For love of community: Laura Helle stepping down as director of Austin Area Arts
Published 7:00 am Saturday, February 3, 2024
For nearly a decade, Laura Helle has been at the head of Austin Area Arts, however after seven years in the position, Helle has announced she is stepping down to take the position of Housing Division director with Three Rivers Community Action.
Her last day with the organization she’s called home since November of 2016 is Feb. 12.
“I’m a big community person,” Helle said. “I wanted to be involved in the community and I just happened to have an arts background. When the position was opened and it was the arts and the community, non profit work, it was a really attractive package.”
Helle had already been involved in the community in the years leading up to her start as Austin Area Arts director, including a stint as director at the Hormel Historic Home from 2006-2011 and leading Vision 2020 for three years.
She was also the director of Grants and Alumni Relations at Riverland Community College for one year.
“It was a really good fit for me,” Helle said of her time at RCC. “I enjoyed my time at Riverland, but I wasn’t leading a team and I really missed that. That’s been the great part about what I do here and I’ll be able to do that with Three Rivers as well.”
In operation since the 1990s, Austin Area Arts had made big strides in its programming leading up to Helle’s hiring including the addition of the Austin ArtWorks Festival in 2012 and the new Austin ArtWorks Center in 2014.
Running alongside has been a tripling of programming within Austin Area Arts.
“I felt a lot of it was backfilling structure underneath a rollercoaster that was already running,” Helle said. “The programming was off and running and people were taking classes, the artwork was selling and the festival was going great and the Paramount was continuing to offer all sorts of programming.”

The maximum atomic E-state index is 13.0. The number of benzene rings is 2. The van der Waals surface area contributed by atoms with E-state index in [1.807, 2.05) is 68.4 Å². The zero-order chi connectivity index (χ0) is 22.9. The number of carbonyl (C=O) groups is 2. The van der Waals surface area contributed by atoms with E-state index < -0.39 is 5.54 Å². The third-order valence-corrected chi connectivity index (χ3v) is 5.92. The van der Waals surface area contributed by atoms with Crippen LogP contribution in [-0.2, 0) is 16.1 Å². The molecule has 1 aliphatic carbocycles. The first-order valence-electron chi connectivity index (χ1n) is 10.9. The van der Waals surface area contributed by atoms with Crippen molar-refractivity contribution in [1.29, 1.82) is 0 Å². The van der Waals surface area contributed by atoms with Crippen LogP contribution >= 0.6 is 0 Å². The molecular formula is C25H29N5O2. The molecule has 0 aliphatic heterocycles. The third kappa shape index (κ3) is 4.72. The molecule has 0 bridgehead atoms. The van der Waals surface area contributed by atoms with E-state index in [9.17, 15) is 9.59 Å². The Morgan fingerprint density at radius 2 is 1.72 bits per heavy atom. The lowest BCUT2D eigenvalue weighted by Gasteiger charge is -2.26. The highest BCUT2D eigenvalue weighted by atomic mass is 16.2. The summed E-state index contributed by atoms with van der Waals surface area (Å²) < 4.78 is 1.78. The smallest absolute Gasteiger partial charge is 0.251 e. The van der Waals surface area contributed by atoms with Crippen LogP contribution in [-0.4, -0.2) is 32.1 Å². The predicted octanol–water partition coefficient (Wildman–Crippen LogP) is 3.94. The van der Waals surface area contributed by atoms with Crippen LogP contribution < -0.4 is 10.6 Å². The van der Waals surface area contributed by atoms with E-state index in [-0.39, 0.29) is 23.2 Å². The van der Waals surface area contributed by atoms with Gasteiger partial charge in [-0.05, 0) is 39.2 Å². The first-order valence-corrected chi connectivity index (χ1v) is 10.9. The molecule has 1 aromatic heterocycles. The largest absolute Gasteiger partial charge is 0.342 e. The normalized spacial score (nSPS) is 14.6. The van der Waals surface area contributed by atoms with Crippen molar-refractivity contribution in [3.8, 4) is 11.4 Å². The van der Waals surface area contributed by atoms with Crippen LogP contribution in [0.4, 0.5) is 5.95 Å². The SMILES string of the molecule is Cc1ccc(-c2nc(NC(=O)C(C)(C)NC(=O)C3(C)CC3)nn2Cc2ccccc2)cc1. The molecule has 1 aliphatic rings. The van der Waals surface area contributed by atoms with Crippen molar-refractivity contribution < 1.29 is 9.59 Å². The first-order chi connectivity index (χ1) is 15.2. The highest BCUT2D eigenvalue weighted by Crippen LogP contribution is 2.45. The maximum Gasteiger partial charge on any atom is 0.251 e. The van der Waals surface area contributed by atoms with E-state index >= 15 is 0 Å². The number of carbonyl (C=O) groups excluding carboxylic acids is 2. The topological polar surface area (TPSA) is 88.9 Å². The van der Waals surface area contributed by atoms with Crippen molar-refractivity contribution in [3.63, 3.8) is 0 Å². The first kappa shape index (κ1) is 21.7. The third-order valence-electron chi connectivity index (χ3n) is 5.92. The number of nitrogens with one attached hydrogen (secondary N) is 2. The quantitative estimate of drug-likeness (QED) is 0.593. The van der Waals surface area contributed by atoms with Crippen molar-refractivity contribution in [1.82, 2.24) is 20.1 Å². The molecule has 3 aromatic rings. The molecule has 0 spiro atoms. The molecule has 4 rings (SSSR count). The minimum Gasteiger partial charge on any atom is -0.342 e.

Helle said that part of the reason arts in Austin has been able to continue adding and succeeding was funding from the Legacy Amendment. In 2016, Austin Area Arts received $15,000 in grant funding from the Minnesota Arts Board while in 2023 that was bumped up to $87,000.
Options have been opened for Austin Area Arts to expand its programming in an explosive way.
“We’ve just been able to leverage the funding opportunities that are out there and fill a need in the community,” Helle said.
That’s not to say there haven’t been challenges and the COVID-19 pandemic was particularly threatening. In a world that requires public interaction, the pandemic threatened to irrevocably damage the arts in Austin going forward.
“Obviously, it was by far my most stressful moments in nonprofit management,” Helle said. “Luckily, the government was able to act very quickly with PPE loans. Once we were able to qualify for that PPE loan I said, ‘okay, we’re going to make it.’ We needed that bridge to keep going.”
Helle said she didn’t come into the job with any specific goals, but rather held an overarching desire to make the community better.